out of Five
Running time: 80
Director Alma Har'el has fused the small-town documentary with a music video sensibility to create something breathtakingly original and genuinely beautiful.
What's it all about?
Directed by Alma Har'el, Bombay Beach is a documentary that's set in the Bombay Beach community of Salton Sea, California in the Colorado Desert. Once a thriving holiday destination, sold as “Palm Springs by-the-sea” (and just two hours drive north of Los Angeles), Salton Sea is now a desolate, run-down community on the side of a dead-fish encrusted saltwater lake.
Har'el focusses on three members of the community in particular: hyperactive 10 year old Benny Parrish, who's on constantly changing medication for bi-polar disorder and whose parents, Mike and Pamela were once imprisoned for their fondness for playing around with explosives; sweet-natured teenager CeeJay, who moved to Bombay Beach in order to get away from the gang culture in South Central L.A and who hopes the new community will improve his chances of a football career; and ageing chain-smoking redneck Dorran “Red” Forgy, who lives in an RV, sells bootleg cigarettes and survives a serious bout of ill health. However, alongside some extraordinarily intimate observations of her subjects' day-to-day lives, Har'el also includes a number of dream-like dance sequences, the highlight of which features bullied Benny fighting back against some neighbourhood kids.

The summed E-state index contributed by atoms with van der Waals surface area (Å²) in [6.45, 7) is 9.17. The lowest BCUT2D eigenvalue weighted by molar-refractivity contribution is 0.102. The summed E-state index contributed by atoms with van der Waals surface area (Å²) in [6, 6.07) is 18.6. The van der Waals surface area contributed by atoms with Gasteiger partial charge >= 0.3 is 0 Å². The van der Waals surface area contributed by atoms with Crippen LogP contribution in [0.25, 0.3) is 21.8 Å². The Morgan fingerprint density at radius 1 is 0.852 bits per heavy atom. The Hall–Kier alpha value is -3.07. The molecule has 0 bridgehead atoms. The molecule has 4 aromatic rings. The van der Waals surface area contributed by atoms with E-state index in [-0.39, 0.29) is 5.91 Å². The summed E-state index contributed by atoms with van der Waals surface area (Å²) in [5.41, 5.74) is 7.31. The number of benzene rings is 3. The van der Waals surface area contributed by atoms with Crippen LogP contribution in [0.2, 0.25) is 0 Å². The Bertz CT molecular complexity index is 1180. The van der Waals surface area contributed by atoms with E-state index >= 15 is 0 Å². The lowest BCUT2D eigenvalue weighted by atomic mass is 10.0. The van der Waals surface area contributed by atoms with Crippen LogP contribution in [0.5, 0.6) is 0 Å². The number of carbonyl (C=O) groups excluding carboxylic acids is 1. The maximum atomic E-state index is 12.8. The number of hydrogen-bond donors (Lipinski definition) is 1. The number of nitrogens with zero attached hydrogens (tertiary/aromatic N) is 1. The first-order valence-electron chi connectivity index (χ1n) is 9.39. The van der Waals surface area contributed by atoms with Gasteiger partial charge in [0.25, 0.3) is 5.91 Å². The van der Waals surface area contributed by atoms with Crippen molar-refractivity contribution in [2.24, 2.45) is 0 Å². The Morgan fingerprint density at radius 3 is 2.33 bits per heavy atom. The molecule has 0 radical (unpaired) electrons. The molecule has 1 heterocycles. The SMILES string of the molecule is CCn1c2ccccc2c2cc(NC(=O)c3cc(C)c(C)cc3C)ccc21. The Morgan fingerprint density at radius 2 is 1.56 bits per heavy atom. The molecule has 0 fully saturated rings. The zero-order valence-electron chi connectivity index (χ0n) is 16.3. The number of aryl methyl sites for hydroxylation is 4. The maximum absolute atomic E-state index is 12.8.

Har'el's decision to include dance sequences with non-dancers sounds extremely dubious on paper, but the effect in the film is extraordinary, at once hypnotic, moving and, in the case of Benny, laugh-out-loud funny. The result is a film that is quite unlike anything you've ever seen before.
The characters and their various stories are extremely engaging (Red is so likeable that you even find yourself excusing his somewhat out-dated views on various topics), particularly CeeJay, who finds love with a girl named Jessie (whose ex-boyfriend actually blackmails her on camera in a scene that appears staged but – at least according to Har'el – apparently wasn't). It's clear from the film that Har'el has genuine affection for her cast of misfits and outsiders and this affection is highly infectious.
On top of that, the landscapes are utterly gorgeous, with Har'el's cinematography making strong use of some stunning locations. There's also a terrific and highly effective soundtrack that includes songs from both Bob Dylan and Beirut (a band for whom Har'el has directed several music videos).
By turns fascinating, heartbreaking, exhilarating and laugh-out loud funny, Bombay Beach is an extraordinary and breathtakingly original film that demands to be seen. Unmissable.